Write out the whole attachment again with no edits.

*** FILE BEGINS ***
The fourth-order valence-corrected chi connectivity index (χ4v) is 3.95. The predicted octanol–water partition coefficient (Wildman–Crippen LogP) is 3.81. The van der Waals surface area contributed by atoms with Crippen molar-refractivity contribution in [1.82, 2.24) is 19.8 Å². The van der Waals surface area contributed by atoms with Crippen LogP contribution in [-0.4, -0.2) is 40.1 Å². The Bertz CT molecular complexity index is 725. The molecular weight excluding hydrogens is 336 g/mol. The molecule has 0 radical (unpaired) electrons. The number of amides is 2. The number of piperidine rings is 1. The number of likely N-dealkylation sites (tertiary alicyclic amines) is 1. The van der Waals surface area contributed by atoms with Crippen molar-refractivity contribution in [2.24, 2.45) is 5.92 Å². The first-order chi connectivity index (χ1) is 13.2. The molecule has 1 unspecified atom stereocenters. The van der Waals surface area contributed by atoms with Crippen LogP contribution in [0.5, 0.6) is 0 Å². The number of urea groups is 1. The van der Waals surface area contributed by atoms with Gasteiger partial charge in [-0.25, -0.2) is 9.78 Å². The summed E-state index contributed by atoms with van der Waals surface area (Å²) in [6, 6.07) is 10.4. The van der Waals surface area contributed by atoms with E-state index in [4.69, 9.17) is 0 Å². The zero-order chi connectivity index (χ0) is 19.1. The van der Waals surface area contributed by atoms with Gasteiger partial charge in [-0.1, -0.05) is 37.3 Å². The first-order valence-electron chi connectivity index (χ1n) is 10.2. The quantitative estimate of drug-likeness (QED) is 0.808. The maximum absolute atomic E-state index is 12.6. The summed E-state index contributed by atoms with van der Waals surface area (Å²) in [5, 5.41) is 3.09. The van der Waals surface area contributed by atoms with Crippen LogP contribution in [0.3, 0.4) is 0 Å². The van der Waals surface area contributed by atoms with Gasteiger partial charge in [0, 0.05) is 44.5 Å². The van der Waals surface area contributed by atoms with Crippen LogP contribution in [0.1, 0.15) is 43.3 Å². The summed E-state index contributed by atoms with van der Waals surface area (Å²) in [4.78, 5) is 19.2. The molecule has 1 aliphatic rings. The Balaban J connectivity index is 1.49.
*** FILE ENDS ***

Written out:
The fourth-order valence-corrected chi connectivity index (χ4v) is 3.95. The predicted octanol–water partition coefficient (Wildman–Crippen LogP) is 3.81. The van der Waals surface area contributed by atoms with Crippen molar-refractivity contribution in [1.82, 2.24) is 19.8 Å². The van der Waals surface area contributed by atoms with Crippen LogP contribution in [-0.4, -0.2) is 40.1 Å². The Bertz CT molecular complexity index is 725. The molecular weight excluding hydrogens is 336 g/mol. The molecule has 0 radical (unpaired) electrons. The number of amides is 2. The number of piperidine rings is 1. The number of likely N-dealkylation sites (tertiary alicyclic amines) is 1. The van der Waals surface area contributed by atoms with Crippen molar-refractivity contribution in [2.24, 2.45) is 5.92 Å². The first-order chi connectivity index (χ1) is 13.2. The molecule has 1 unspecified atom stereocenters. The van der Waals surface area contributed by atoms with Crippen LogP contribution in [0.5, 0.6) is 0 Å². The number of urea groups is 1. The van der Waals surface area contributed by atoms with Gasteiger partial charge in [-0.25, -0.2) is 9.78 Å². The summed E-state index contributed by atoms with van der Waals surface area (Å²) in [6, 6.07) is 10.4. The van der Waals surface area contributed by atoms with E-state index in [4.69, 9.17) is 0 Å². The zero-order chi connectivity index (χ0) is 19.1. The van der Waals surface area contributed by atoms with Gasteiger partial charge in [-0.1, -0.05) is 37.3 Å². The first-order valence-electron chi connectivity index (χ1n) is 10.2. The quantitative estimate of drug-likeness (QED) is 0.808. The maximum absolute atomic E-state index is 12.6. The summed E-state index contributed by atoms with van der Waals surface area (Å²) in [5, 5.41) is 3.09. The van der Waals surface area contributed by atoms with Crippen LogP contribution in [0.3, 0.4) is 0 Å². The van der Waals surface area contributed by atoms with Gasteiger partial charge in [0, 0.05) is 44.5 Å². The van der Waals surface area contributed by atoms with Crippen LogP contribution in [0.1, 0.15) is 43.3 Å². The summed E-state index contributed by atoms with van der Waals surface area (Å²) in [4.78, 5) is 19.2. The molecule has 1 aliphatic rings. The Balaban J connectivity index is 1.49.